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Author: jeffatkins One star, 50 posts Add to my Favorite Fools Ignore this person (you won't see their posts anymore) Number: of 120806  
Subject: Re: Reporting Rent Date: 4/11/2000 7:43 PM
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Brent,

I'm by no means an expert, but I have turned several personal residences into rentals over the past few years and had to deal with the tax reporting consequences.

First, I'd suggest that you look at IRS Publications 523 Selling Your Home, 527 Residential Rental Property, and 551 Basis of Assets, which you can download from www.irs.gov.

Second, you DID have potential deductions for 1998... namely any points you paid, and the prepaid interest that was rolled into the closing costs. Depending on the total for these two amounts, you may or may not have had enough deductions to make itemization worthwhile.

I am not aware of any difference between renting your house on the open market vs renting your house as part of a sale, at least as far as the IRS is concerned. If they are equivalent as I think they are, then here is some more info...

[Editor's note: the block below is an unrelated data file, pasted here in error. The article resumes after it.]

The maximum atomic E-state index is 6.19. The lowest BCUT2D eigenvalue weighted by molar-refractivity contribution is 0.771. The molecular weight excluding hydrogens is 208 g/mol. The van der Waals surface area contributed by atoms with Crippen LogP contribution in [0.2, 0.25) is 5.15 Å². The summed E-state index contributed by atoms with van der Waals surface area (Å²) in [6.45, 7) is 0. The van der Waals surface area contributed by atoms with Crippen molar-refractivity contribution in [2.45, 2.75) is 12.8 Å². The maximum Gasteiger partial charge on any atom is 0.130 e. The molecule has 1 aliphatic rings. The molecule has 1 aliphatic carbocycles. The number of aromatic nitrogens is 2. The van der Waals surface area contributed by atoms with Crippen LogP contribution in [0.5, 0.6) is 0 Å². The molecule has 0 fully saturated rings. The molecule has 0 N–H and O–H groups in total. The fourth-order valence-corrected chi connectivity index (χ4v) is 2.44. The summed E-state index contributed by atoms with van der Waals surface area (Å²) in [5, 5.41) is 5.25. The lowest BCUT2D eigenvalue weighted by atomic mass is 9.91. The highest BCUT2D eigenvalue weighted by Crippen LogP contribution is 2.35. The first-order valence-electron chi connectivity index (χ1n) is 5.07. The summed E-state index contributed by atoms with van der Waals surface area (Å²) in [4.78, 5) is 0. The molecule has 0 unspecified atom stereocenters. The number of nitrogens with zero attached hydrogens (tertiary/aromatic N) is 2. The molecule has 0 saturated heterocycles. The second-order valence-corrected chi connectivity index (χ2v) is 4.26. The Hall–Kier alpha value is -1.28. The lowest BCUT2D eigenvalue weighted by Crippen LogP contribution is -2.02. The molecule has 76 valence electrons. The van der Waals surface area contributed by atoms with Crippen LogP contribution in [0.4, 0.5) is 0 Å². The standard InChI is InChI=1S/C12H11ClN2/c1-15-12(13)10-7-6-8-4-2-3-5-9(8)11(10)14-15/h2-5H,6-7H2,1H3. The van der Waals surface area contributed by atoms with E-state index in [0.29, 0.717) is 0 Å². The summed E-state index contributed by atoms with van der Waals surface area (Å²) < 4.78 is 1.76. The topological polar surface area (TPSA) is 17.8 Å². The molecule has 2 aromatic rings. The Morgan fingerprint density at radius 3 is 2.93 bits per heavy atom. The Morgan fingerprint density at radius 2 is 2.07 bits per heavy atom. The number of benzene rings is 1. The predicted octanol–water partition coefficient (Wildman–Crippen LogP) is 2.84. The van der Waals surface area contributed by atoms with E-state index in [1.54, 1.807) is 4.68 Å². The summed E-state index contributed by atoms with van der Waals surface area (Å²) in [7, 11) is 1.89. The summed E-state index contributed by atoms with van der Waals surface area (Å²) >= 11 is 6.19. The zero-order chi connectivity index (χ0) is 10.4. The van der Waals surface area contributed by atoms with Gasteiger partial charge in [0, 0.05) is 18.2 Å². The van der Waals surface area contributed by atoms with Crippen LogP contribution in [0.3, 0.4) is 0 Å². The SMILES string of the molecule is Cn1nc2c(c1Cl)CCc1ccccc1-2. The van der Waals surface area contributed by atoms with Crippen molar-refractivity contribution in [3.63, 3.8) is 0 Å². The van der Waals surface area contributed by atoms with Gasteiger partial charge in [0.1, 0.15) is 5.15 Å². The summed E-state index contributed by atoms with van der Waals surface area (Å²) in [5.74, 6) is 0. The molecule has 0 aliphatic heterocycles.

You will have to file a Schedule E for 1999 and (I think) for 2000 to report the rental income and expenses. As part of Schedule E, you will depreciate the property.

I've never sold a house before, so I can't say for sure what you do in the year of the sale for depreciation OR expenses (I think that I will seek professional help should I ever sell one of my rentals!)

Your expenses aren't what you paid to the mortgage company, they are quite different. For example, you may have paid property taxes out of your escrow in 1999 that were for 1998 taxes, that amount isn't a rental expense, because you lived in the property at the time the expenses were incurred. Also, you probably paid property insurance at closing or out of your escrow, and any part of that amount that covered the period the property was rented is now a rental expense.

The depreciation will be based on the date the property was 'placed in service' and the 'cost basis' of the property on that date. I've always included some (otherwise undeductible) closing costs in the cost basis, for example, survey cost, and the cost of any improvements you made while you lived in the property (landscaping, wallpaper, gutters).

Regarding capital gains, the '2 out of 5 year' rule may apply, I think MF Taxes has posted info about this.

Hopefully MF Taxes will come along and fill in the blanks and not find that I made alot of errors on my taxes, I don't want to have to file amended returns!

JA
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